In December 2013, Mexico’s Congress approved an energy reform. The legislation called for the opening of both state oil company Pemex and the Federal Electricity Commission (CFE) to private investment. For the first time in over 75 years, private companies will be able to participate in Mexico’s energy sector.
While the initial legislation described the types of contracts and frameworks called for by the reform, the secondary legislation included the details of how the reform would be implemented. The secondary legislation was presented by the Secretary of Energy Pedro Joaquín Coldwell and Finance Secretary Luis Videgaray at the end of the congressional session on April 30. Congress is likely to call for extraordinary sessions to pass the legislation before September, when the next congressional session begins.
Highlights of the package:
- There are 21 laws in the package, including modifications to 13 existing laws and the establishment of 8 new laws.
- The legislation maintains that hydrocarbons are property of the Mexican state in the subsoil.
- There will be free and open competition and tenders among state enterprises and private companies in exploration and production, transformation, logistics, and electricity. The one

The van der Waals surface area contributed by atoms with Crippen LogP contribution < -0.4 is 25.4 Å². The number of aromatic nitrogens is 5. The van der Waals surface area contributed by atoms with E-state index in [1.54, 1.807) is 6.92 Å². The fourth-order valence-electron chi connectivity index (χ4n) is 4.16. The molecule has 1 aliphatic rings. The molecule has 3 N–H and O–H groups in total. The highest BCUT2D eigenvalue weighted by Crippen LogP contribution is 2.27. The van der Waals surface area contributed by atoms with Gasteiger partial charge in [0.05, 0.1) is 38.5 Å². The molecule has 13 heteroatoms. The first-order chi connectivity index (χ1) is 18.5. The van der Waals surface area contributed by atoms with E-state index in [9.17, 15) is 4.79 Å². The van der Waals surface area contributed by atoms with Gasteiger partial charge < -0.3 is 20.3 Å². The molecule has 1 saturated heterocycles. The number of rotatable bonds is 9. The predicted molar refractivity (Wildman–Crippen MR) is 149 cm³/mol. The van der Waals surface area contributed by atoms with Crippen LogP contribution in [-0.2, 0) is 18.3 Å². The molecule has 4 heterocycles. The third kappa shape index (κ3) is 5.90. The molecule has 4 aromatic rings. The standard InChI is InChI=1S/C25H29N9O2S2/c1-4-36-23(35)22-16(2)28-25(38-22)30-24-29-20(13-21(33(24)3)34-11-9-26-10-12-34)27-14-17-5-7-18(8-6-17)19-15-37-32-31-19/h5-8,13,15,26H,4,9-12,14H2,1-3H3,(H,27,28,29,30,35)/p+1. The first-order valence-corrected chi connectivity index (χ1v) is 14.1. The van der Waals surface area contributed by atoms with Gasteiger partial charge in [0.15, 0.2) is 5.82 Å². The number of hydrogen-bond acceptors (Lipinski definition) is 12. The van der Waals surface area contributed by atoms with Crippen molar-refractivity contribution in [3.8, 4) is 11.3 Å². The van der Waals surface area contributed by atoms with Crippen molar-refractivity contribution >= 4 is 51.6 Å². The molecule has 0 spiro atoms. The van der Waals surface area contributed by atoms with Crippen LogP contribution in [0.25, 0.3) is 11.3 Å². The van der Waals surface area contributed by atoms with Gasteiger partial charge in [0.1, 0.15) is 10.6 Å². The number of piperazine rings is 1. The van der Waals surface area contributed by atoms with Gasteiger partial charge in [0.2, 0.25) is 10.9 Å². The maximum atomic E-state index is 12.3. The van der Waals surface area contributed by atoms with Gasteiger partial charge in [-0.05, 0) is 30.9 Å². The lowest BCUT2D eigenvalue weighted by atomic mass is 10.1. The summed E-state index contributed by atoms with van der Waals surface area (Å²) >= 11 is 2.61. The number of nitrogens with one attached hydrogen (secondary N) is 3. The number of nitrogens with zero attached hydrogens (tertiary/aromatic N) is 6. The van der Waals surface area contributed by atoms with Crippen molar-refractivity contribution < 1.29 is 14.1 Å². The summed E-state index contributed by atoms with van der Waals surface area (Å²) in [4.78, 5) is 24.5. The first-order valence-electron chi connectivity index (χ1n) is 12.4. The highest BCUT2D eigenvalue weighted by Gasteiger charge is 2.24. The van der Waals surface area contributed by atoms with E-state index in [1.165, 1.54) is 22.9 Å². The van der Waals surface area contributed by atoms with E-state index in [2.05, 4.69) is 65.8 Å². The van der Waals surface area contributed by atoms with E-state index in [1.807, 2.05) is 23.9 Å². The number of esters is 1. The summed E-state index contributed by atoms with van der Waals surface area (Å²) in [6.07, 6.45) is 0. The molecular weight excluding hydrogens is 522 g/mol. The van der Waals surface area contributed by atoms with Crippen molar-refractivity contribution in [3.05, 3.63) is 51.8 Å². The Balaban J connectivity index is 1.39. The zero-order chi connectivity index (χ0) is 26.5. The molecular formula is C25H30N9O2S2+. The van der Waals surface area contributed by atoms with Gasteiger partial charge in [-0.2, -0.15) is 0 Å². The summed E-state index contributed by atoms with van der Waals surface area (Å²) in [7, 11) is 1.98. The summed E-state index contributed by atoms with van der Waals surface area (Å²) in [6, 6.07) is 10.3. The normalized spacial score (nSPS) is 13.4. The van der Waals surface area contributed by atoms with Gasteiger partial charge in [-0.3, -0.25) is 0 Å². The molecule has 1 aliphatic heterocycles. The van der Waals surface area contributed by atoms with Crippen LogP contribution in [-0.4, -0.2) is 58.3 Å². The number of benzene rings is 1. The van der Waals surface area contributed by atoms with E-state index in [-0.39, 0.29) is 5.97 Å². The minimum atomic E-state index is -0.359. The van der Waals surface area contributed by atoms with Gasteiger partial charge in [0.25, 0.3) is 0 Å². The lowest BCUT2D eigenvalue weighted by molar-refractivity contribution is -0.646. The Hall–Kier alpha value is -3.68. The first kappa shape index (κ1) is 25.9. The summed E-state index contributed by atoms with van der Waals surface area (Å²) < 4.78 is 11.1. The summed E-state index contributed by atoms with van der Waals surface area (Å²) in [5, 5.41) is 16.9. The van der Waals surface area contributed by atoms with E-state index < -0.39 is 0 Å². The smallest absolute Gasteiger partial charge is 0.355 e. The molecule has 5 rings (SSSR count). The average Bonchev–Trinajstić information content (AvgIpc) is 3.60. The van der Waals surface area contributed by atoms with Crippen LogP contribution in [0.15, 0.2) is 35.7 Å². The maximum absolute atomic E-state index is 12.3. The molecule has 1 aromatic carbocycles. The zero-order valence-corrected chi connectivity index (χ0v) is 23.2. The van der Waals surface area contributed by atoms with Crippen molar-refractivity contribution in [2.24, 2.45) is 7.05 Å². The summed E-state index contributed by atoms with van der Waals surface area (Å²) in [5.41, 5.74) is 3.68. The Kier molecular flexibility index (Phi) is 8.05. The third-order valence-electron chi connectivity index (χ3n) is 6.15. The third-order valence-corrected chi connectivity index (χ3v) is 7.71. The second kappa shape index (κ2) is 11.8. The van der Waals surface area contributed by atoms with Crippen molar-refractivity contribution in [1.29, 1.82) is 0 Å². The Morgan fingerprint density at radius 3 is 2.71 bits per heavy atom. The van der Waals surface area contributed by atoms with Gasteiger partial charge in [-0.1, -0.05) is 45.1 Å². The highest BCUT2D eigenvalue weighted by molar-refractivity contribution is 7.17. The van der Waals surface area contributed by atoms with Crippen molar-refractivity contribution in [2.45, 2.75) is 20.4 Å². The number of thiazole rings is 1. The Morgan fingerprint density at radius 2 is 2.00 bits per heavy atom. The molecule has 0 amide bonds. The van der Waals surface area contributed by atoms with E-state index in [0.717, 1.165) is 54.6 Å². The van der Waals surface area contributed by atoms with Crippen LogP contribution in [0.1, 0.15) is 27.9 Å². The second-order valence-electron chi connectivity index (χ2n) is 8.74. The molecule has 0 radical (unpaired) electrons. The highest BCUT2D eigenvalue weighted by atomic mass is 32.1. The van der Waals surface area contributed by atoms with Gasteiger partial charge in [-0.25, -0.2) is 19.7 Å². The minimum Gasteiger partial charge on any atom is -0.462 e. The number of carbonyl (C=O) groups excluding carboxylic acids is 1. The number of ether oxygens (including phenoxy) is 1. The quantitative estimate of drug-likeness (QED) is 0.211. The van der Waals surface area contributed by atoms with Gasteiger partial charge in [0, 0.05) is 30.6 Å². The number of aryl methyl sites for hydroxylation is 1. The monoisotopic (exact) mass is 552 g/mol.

Pemex CEO Emilio Lozoya will join the panel on energy reform at our Mexico City conference on May 12. Check the agenda and tune into the webcast live that day.
exception is the sale of gasoline.
- Local content rules mandate that 25 percent of content must be domestically sourced in new projects. This requirement would come gradually into effect by 2025. Pemex must also have an at least 20 percent stake in cross-border projects.
- There will be a petroleum fund set up from oil proceeds that must reach 3 percent of GDP before the government may make withdrawals.
- All contracts with private companies will be adjudicated through public tender. All bidding rounds will be made public and broadcast through the internet. Moreover, the laws focus on strengthening the transparency of public institutions, oversight, environmental protections, and the promotion of clean energy.
- The laws call for the Secretariat of Finance to no longer administer the budget and finances for Pemex and CFE. Furthermore, the Pemex union will no longer make management decisions nor will it participate in Pemex’s administration.
- Pemex will reduce its fiscal burden. It will now pay a tax of 65 percent as opposed to previously paying upwards of 80 percent. The tax will be paid over its profits as opposed to a set percentage of its assets. Pemex must decide its annual budget with a debt limit.
AS/COA’s Energy Action Group is monitoring developments closely and will provide additional information as it becomes available.